Harper’s big cabinet shuffle: key players shift roles, new faces rise

John Geddes on what it means for the Conservatives

Patrick Doyle/CP

Like a strawberry social, the summer cabinet shuffle is a time-honoured function that even new-fangled innovations—like Prime Minister Stephen Harper’s tweeting of key details in advance of this morning’s formal announcements at Rideau Hall—can’t strip of its old-fashioned feel.

And the most traditional, unchanging element of all is the imperative for observers, like me, to instantly assess whether the changes to the ministry signal a significant shift in the government’s direction or a superficial gloss being applied to the same old gang.

Often that’s a tough call. But today’s looks like the undeniable real deal—a shuffle with major strategic impact. I’m even tempted to compare it to Brian Mulroney’s landmark shuffle in early July 1986, which also took shape against the backdrop of a midterm Conservative majority government suffering in the opinion polls and an embattled prime minister looking ahead about two years to an election.

Like Mulroney way back when, Harper has maintained a spine of continuity while making sweeping changes. His most important minister, Jim Flaherty, stays at Finance. The second-most prestigious post, Foreign Affairs, is still John Baird’s domain. And two other important dollars-and-cents portfolios have been left untouched, with Tony Clement remaining in charge of spending cuts at Treasury Board and Ed Fast still tasked with those problematic files at International Trade.

Yet Harper has found room to move top-tier figures to very significant new economic roles. Jason Kenney, who has arguably been the most sure-footed, activist cabinet performer at Citizenship and Immigration, becomes employment and social development minister. James Moore, who cut a wide swath as heritage minister, pushing the government’s patriotism-through-history strategy, gets to add some economic heft to his résumé as industry minister.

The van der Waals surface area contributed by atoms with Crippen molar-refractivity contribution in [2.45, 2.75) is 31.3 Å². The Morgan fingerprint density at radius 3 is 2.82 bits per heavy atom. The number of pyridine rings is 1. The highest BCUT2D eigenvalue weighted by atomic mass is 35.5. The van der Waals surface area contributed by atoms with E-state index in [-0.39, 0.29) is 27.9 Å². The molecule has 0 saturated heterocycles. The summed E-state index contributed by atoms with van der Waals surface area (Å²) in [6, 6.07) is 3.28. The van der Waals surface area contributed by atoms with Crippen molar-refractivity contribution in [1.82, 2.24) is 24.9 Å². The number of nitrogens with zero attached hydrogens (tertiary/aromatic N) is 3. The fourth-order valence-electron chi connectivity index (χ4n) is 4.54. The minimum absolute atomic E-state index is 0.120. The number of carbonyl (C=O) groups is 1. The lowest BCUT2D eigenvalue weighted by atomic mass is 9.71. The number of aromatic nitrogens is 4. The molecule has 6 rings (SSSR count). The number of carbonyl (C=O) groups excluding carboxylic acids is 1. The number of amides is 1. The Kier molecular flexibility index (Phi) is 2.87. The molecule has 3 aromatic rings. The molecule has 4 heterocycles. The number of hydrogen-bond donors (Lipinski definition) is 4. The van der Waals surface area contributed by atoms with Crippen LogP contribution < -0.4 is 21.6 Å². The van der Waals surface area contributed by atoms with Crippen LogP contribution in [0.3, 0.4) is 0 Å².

Both Kenney and Moore are widely seen as logical leadership aspirants whenever Harper’s run ends, and conventional political wisdom would suggest that being able to point to an economic-policy track record will be an asset in any future leadership bid. For now, though, they should bolster Harper’s ability to send a compelling message on the economy—much-needed reinforcements, considering that Flaherty has been battling a skin disease and Fast is hardly a dynamic communicator.

Peter MacKay, who moves from Defence to Justice, was once seen as a obvious leadership aspirant, too. But his stock fell while he was in Defence, largely because of the F-35 fighter jet procurement fiasco. MacKay’s loyalists will be watching to see if he can restore some lustre in Justice,  which some call his dream job. So important, it seems to me, are these new tasks for established senior ministers—Kenney, Moore, MacKay— that their moves alone would qualify this as an unusually substantive shuffle. But there’s much more, and quite a lot of it involves women.

Two important veterans take on new jobs: Rona Ambrose moves from Public Works, where she was viewed as a strong communicator on the thankless task of cleaning up that F-35 procurement file, to take on Health. Leona Aglukkaq moves from Health to Environment, replacing Peter Kent. If Aglukkaq is expected to put a more approachable face on environment policy than the often brittle, combative Kent, she will have to pick up her game.